Cubs Stats to Follow: Passive Offense Taking Fewer Swings at Good Pitches

This Cubs offense has been searching for consistency ever since they started shuffling coaching staffs in 2017. They’ve tried to establish a stronger foundation with a hitting infrastructure centered around Justin Stone’s biotech, but those results aren’t going to be seen overnight.

Many hitters on their current roster have revamped their approaches over the years to achieve better results. Kris Bryant exhibited a heightened focus on contact, Javy Báez worked to quiet his pre-pitch movement, and Willson Contreras made changes in his stride by implementing a toe-tap. This year, however, the offense as a whole appears to be transitioning towards an extremely passive approach.

In 2019, the Cubs were swinging at pitches inside the strike zone (68.4%) at a frequency that was right in line with the MLB average (68.5%). The most passive team last season was the Los Angeles Angels of Anaheim (63.0%), followed by the Texas Rangers (66.0%) and Houston Astros (67.3%).

But so far this season, the Cubs have dropped their team-wide zone swing rate from to 62.2%, which is dead last in the National League and bordering the Angels’ 61.5% rate. The Cubs’ current zone swing rate would’ve qualified as the lowest in MLB last season.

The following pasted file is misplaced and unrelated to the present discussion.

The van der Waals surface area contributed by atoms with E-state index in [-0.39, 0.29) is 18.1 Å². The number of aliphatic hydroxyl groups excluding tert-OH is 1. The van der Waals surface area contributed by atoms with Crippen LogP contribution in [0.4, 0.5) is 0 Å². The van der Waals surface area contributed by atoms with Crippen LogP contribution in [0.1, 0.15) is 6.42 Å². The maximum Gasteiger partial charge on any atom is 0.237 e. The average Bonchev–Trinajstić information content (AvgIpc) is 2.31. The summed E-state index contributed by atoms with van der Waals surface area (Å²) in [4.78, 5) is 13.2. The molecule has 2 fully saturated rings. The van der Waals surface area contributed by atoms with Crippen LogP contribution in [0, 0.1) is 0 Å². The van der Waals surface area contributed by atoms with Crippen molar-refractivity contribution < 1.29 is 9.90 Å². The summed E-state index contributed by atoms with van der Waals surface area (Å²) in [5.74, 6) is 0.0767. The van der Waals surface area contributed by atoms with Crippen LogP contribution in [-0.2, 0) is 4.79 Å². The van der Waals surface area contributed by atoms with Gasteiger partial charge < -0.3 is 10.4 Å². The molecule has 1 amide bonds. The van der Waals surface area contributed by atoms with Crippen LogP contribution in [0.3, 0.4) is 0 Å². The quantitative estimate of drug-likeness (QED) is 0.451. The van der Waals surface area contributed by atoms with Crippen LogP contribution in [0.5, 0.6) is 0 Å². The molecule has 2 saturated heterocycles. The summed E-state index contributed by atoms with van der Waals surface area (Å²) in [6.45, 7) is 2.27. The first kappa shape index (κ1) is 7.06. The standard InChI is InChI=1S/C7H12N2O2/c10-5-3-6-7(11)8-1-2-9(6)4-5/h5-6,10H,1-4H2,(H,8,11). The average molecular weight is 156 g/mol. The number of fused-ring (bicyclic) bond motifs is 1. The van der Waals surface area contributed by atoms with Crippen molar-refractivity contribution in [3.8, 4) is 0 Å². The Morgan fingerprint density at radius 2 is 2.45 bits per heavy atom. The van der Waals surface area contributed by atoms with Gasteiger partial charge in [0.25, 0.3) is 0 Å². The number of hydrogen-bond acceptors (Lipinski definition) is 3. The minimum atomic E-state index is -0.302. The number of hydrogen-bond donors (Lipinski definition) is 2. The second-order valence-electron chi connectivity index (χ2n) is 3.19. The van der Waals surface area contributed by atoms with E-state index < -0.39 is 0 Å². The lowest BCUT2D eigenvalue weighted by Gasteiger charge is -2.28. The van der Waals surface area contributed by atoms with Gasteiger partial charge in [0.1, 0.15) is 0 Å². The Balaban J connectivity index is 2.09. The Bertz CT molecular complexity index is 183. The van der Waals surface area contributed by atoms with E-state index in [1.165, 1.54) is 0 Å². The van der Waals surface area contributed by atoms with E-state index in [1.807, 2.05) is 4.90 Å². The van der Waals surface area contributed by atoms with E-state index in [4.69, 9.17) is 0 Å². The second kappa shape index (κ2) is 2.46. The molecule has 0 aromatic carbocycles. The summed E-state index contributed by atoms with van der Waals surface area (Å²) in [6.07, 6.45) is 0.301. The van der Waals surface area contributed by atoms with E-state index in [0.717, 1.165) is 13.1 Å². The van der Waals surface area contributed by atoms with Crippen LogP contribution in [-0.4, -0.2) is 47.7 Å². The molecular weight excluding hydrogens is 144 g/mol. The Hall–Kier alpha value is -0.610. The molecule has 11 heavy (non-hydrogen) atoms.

The sudden shift in plate approach is jarring because this lineup looks nearly identical to what the Cubs were using last season. Hitters who had previously abided by a selectively aggressive philosophy have now reverted to flat-out passivity.

Anthony Rizzo’s 52% in-zone swing rate, for example, is down nearly 15 percentage points from last season and is now fourth-lowest in MLB. Kyle Schwarber (59.9%) is down nearly 10 percentage points. Even the free-swinging Baez, whose 71.4% Z-Swing leads the team, is watching pitches he typically mashed last season.

The Cubs offense has inexplicably disappeared at times throughout the past four seasons, often because their swing-and-miss sluggers are especially susceptible to heavy breaking stuff. Perhaps this trend toward lower zone swing rate is an attempt to limit the variability they’ve shown throughout past seasons. If that’s the case, all they’ve managed to do is leave us scratching our heads for new and equally frustrating reasons.

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